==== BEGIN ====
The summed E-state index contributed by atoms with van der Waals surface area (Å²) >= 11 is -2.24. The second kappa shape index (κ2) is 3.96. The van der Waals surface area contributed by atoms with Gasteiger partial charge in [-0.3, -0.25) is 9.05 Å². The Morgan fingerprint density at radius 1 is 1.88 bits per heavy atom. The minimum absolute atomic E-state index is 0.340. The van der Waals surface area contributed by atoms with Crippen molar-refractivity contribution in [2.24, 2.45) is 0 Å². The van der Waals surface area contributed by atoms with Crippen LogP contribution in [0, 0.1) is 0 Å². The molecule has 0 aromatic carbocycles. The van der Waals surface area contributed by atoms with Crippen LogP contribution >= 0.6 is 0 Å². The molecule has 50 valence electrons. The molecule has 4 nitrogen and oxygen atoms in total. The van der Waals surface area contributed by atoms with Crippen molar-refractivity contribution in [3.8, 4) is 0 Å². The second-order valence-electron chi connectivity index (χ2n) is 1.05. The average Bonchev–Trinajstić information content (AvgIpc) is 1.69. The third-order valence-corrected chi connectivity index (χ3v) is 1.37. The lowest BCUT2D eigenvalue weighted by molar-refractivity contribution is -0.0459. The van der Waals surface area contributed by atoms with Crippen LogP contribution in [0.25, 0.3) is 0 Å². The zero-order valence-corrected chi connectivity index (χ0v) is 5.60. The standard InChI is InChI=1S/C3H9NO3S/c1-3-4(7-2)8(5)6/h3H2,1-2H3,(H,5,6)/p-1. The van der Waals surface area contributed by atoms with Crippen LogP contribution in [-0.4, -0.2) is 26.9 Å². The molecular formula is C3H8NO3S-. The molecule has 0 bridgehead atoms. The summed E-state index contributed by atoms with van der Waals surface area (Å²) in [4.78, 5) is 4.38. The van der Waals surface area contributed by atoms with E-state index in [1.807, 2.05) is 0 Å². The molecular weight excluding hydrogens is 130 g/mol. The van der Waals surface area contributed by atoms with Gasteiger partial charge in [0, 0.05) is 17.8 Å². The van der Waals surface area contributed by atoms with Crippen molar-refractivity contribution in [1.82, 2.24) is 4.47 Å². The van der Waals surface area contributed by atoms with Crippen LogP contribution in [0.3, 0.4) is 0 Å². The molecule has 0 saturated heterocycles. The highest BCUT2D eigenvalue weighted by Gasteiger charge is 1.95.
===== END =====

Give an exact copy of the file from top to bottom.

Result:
The summed E-state index contributed by atoms with van der Waals surface area (Å²) >= 11 is -2.24. The second kappa shape index (κ2) is 3.96. The van der Waals surface area contributed by atoms with Gasteiger partial charge in [-0.3, -0.25) is 9.05 Å². The Morgan fingerprint density at radius 1 is 1.88 bits per heavy atom. The minimum absolute atomic E-state index is 0.340. The van der Waals surface area contributed by atoms with Crippen molar-refractivity contribution in [2.24, 2.45) is 0 Å². The van der Waals surface area contributed by atoms with Crippen LogP contribution in [0, 0.1) is 0 Å². The molecule has 0 aromatic carbocycles. The van der Waals surface area contributed by atoms with Crippen LogP contribution >= 0.6 is 0 Å². The molecule has 50 valence electrons. The molecule has 4 nitrogen and oxygen atoms in total. The van der Waals surface area contributed by atoms with Crippen molar-refractivity contribution in [3.8, 4) is 0 Å². The second-order valence-electron chi connectivity index (χ2n) is 1.05. The average Bonchev–Trinajstić information content (AvgIpc) is 1.69. The third-order valence-corrected chi connectivity index (χ3v) is 1.37. The lowest BCUT2D eigenvalue weighted by molar-refractivity contribution is -0.0459. The van der Waals surface area contributed by atoms with Crippen LogP contribution in [0.25, 0.3) is 0 Å². The zero-order valence-corrected chi connectivity index (χ0v) is 5.60. The standard InChI is InChI=1S/C3H9NO3S/c1-3-4(7-2)8(5)6/h3H2,1-2H3,(H,5,6)/p-1. The van der Waals surface area contributed by atoms with Crippen LogP contribution in [-0.4, -0.2) is 26.9 Å². The molecular formula is C3H8NO3S-. The molecule has 0 bridgehead atoms. The summed E-state index contributed by atoms with van der Waals surface area (Å²) in [4.78, 5) is 4.38. The van der Waals surface area contributed by atoms with E-state index in [1.807, 2.05) is 0 Å². The molecular weight excluding hydrogens is 130 g/mol. The van der Waals surface area contributed by atoms with Gasteiger partial charge in [0, 0.05) is 17.8 Å². The van der Waals surface area contributed by atoms with Crippen molar-refractivity contribution in [1.82, 2.24) is 4.47 Å². The van der Waals surface area contributed by atoms with Crippen LogP contribution in [0.3, 0.4) is 0 Å². The molecule has 0 saturated heterocycles. The highest BCUT2D eigenvalue weighted by Gasteiger charge is 1.95.